Other than that, there’s not much I can report on my personal running front. The most exciting bit of news is that I made two discoveries during my previous weekend’s Eminem long run, which is a) negative splits are easy to arrange if the first half is uphill into a wind and b) northing you can get your hands on in the middle of a long run on rural streets can get the taste of a vanilla orange Roctane out of your mouth. While I love most other GUs, Vanilla Orange goes on my list of Do Not Want right next to Peanut Butter.

I did get to don my Siberius pants and trusty blue fleece this week on Monday’s 4.5, which I did at o’dark thirty when it was a balmy 19F. While I did immediately park my heiner in front of our wood stove the instant I got home, it didn’t help much. I’m still not sure everything is thawed out back there. I don’t blame my gear (although I am starting to think about packing some chemical hand warmers back there). We have simply reached the point in the year when assicles abound.

My other exciting news is that I bought new running shoes, because it was past time to do so. Which brings me to my perennial question: what should I do with the old pair, other than toss them into my closet with all of the other old pairs? There’s not much running life left in them, otherwise I’d ship them off to Heart Strides. Anyone know of a good place to donate my old kicks?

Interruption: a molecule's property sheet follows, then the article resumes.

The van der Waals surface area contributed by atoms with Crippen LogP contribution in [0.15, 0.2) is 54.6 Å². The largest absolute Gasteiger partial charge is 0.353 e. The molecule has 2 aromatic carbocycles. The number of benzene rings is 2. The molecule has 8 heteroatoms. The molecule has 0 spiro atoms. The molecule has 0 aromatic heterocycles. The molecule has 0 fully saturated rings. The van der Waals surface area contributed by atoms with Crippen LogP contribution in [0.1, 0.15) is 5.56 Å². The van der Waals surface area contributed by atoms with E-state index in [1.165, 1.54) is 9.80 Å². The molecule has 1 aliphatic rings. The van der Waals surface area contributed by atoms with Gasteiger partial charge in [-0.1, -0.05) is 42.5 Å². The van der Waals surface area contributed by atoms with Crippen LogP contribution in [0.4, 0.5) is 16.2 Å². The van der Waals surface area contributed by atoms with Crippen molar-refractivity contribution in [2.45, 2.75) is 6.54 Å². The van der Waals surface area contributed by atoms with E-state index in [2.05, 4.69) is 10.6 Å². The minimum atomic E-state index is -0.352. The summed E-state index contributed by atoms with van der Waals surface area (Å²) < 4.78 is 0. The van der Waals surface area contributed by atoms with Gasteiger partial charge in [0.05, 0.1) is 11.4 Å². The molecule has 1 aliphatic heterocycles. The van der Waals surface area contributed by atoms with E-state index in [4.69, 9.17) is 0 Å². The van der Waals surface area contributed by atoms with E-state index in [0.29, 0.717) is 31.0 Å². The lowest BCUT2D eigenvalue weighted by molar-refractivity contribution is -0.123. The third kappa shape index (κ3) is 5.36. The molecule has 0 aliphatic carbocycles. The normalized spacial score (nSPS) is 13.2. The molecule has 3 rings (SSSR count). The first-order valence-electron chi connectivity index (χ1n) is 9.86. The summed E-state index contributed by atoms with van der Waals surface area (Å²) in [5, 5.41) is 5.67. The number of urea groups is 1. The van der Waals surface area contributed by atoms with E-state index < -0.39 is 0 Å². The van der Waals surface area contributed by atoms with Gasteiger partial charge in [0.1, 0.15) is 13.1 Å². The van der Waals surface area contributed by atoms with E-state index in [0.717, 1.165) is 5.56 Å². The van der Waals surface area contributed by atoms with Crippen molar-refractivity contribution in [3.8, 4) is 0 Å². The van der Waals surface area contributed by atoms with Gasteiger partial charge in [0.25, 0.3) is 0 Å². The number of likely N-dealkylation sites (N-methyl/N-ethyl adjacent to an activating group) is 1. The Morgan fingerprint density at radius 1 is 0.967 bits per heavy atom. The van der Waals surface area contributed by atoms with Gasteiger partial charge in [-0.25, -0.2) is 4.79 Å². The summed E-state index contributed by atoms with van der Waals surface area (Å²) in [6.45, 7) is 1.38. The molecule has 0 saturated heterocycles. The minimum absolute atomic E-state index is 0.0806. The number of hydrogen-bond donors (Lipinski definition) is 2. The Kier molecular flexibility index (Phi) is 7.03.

11 responses to “Dry Martini: Medals and More

  1. I save my old kicks, usually races in the area will advertise they are taking donations, then I bring them there.

    I love your posts. You make me feel normal (not a small task!).

  2. Our middle school will take all of the used running shoes they can get their hands on for middles who forget or don’t have tennis shoes for gym class! Check with your local gym teachers!

  3. By the time I’m done with shoes, they have no run left in them. I just put them in my donation pile with old clothes, etc. This post is just hilarious….all of it! Dry Martini is the perfect title…. the recurrent “as one does” is funny and so true…

  4. Nice job on the Turkey Trot! Love your posts- always great for a chuckle and a heart-warming sense of “I am not alone.” 🙂 The shoes- I always wonder about donating them when they are so close to being shot…..if they are close to being at the end of their life, are they really good for someone else to wear and run in? I guess I’m not familiar with how that works. I just keep my old ones and wear them when I run errands.

  5. No good advice on the shoe donation, but must concur with GU containing any form of orange. I nearly threw up at mile 19 of NYC as I took a race-sponsored GU and thought Orange couldn’t be too offensive. Bad idea. Did not fuel the rest of the race. Lesson learned.

  6. Check with a local running store. One here collects them and then donates. Some go to Girls on the Run. I use some of my cast-offs for grass cutting shoes, but will wear the same pair for 2-3 summers.

  7. “Assicles” is perfect.
    I use my old shoes as cross-training shoes, and for just doing yard work, etc. Mostly they get added to any clothing donation bags, I always feel like someone could use them?